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Crime wave hits Tehran as thousands of Iranians pushed into poverty

Rise in robberies has direct correlation with increasing poverty and widening social class gap, say experts
An Iranian woman walks past a shop window in northern Tehran on 9 July 2022 (Reuters)
An Iranian woman walks past a shop window in northern Tehran, 9 July 2022 (Reuters)
By MEE correspondent in Tehran

As Iranian film director Morteza Fatemi fled robbers last month, one of his assailants cried out a chilling warning: "Wherever you go, I will find you."

Fatemi was attacked by men with machetes near the Mellat cinema in an affluent part of northern Tehran. It is just one example of a crime wave sweeping a suffering Iran.

As the sanctions-hit country gets poorer, its people are becoming ever more desperate in their efforts to make ends meet. 

Iranians have been placed under great stress caused by United States sanctions and internal mismanagement.

Rouzbeh Kordouni, the head of Iran's Social Security Research Institute, announced in May that 15 percent of the population were under the absolute poverty line between 2013 and 2017, but this figure reached 30 percent in just two years, between 2018 and 2020.

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That spike coincided with the unilateral withdrawal by the US from the 2015 nuclear deal and reimposition of harsh sanctions.

The government of President Ebrahim Raisi says that it is trying to curb high inflation, but so far it has not been successful. In fact, costs have been rising every month, according to Iran's Statistics Centre.

According to the labour and social welfare ministry, it is alarming if the inflation rate increases by about 1.5 percent. Yet the Statistics Centre revealed that inflation in May rose about 12.2 percent from April, and for food alone was 25.9 percent higher.

Celebrities no immune from robberies

Fatemi managed to escape the robbers by jumping into a car, but he had been followed for a while. He said he was struck by the thieves' boldness.

Similarly, the former coach of the national junior freestyle wrestling team became the target of an armed robbery on Tehran's Imam Ali highway. The gunmen stole Ali Safai's Toyota Land Cruiser and shot him twice in the left leg.

It's not just the wealthy and well-known who are being targeted. Wallets and phones are violently taken from people daily, and Iranians are worried.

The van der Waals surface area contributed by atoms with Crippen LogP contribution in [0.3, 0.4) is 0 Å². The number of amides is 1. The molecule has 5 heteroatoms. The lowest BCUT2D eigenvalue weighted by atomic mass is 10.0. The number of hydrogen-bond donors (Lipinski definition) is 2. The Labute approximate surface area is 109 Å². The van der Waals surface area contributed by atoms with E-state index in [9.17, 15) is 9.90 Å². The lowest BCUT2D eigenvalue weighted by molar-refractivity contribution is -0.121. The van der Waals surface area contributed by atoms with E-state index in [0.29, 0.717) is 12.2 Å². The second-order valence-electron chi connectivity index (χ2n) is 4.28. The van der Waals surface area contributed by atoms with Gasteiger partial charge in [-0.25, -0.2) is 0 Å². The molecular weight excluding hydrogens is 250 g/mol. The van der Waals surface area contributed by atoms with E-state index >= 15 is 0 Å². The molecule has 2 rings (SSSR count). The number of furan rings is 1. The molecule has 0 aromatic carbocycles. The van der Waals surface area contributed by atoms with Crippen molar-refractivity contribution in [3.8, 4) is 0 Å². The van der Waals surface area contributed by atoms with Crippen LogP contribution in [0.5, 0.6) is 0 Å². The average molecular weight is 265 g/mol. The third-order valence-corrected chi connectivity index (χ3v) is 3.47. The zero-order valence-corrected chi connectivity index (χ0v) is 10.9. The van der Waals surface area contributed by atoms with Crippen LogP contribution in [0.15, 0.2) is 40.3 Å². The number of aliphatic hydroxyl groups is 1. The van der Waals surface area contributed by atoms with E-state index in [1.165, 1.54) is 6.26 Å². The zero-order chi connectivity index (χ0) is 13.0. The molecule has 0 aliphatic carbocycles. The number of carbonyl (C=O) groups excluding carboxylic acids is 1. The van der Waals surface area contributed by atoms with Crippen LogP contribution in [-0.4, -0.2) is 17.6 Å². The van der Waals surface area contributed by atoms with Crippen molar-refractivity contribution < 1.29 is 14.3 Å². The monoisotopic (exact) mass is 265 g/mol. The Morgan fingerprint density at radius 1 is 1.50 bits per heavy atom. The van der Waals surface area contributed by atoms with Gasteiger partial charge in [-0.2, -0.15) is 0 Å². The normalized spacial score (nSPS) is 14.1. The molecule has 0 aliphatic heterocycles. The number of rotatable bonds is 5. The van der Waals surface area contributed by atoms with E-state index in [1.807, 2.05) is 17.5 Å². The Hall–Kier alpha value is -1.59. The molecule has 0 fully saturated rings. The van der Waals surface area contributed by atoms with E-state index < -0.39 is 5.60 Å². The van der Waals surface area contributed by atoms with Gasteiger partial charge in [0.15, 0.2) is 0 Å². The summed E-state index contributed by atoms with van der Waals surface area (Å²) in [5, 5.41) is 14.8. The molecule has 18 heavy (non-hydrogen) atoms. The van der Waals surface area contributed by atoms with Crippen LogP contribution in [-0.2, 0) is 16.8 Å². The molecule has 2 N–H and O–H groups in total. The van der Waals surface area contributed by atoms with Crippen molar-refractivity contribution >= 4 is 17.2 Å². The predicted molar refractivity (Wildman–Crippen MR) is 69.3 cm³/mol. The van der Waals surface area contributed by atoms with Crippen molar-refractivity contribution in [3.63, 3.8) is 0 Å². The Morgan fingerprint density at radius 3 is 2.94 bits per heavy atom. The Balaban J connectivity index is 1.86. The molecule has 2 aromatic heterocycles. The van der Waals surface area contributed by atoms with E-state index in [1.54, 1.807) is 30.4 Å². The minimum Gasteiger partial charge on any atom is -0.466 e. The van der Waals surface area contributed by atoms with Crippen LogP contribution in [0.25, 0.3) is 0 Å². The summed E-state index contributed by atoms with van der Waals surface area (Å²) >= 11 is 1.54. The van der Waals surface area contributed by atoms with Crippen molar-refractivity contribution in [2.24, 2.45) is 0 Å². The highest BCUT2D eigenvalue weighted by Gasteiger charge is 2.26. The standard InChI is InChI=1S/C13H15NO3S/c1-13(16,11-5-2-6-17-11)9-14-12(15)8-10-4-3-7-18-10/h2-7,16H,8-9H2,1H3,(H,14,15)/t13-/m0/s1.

Iran's crime rates soar as economy continues to falter
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"A few weeks ago, two men on a motorcycle stole my mobile phone while I was in a taxi. I was busy with my phone, reading a message with the window down in the car. Suddenly, the robbers grabbed it from my hand," said student Mohsen Yazdanshenas.

"The 'Find my iPhone' feature didn't work for me, and filing a report in the police station was like torture, as it was very difficult and time-consuming. There has been no outcome so far."

Reports have emerged of metal being stripped from the streets, including manholes, foundations of pedestrian bridges, traffic signs, electric wires and telecommunications cables. 

A few months ago, Tehran municipality said traffic equipmant worth 55bn tomans ($12.9m) had been stolen.

This ranges from guardrails, warning and direction signs to cameras and electronic equipment at bus stations. Last winter, the theft of metal bridge fittings caused a part of the Shahid Hamdani highway to be closed for over two weeks.

Frail economy the root cause

Many experts say the rise in crime has a direct correlation with increasing poverty and the widening social class gap.

"All economic variables, especially unemployment and lack of purchasing power, have a direct impact on theft, pickpocketing, robbery, and all kinds of crimes that are committed with the sole aim of affording to live," said a sociologist and university professor in Tehran who spoke to MEE on condition of anonymity. 

"If the basic needs, including food, housing, and so forth are endangered, all other needs will be neglected. Therefore, when people's livelihood is threatened, they do wrong things, such as robbery, and they have no fear of doing it because they have nothing to lose."

In 2009, around 200,000 thefts were reported. By 2021, that figure had grown by a factor of seven, with about 1.4 million thefts recorded that year.

'When people's livelihood is threatened, they do wrong things, such as robbery, and they have no fear of doing it because they have nothing to lose'

- Iranian sociologist

Alireza Lotfi, a high-ranking Tehran police commander, has said 50 percent of these robberies are committed by people who have had no prior criminal record. 

He, too, said economic conditions have affected the crime rate, dismissing any suggestion they were unrelated.

The sociologist told MEE: "Security becomes meaningful when basic needs are met. The feeling of insecurity is very harmful economically, politically, culturally, and socially."

Iran is experiencing "a social crisis," said a veteran journalist who declined to have her name used. She told MEE the rising rate of theft is an unprecedented phenomenon in the country.

"The age of those who commit robbery has unfortunately decreased to the extent that some children below 10 are pickpocketing," she said.

"These children belong to families that do not have good financial conditions. So, these children go to the streets to steal and help their families."

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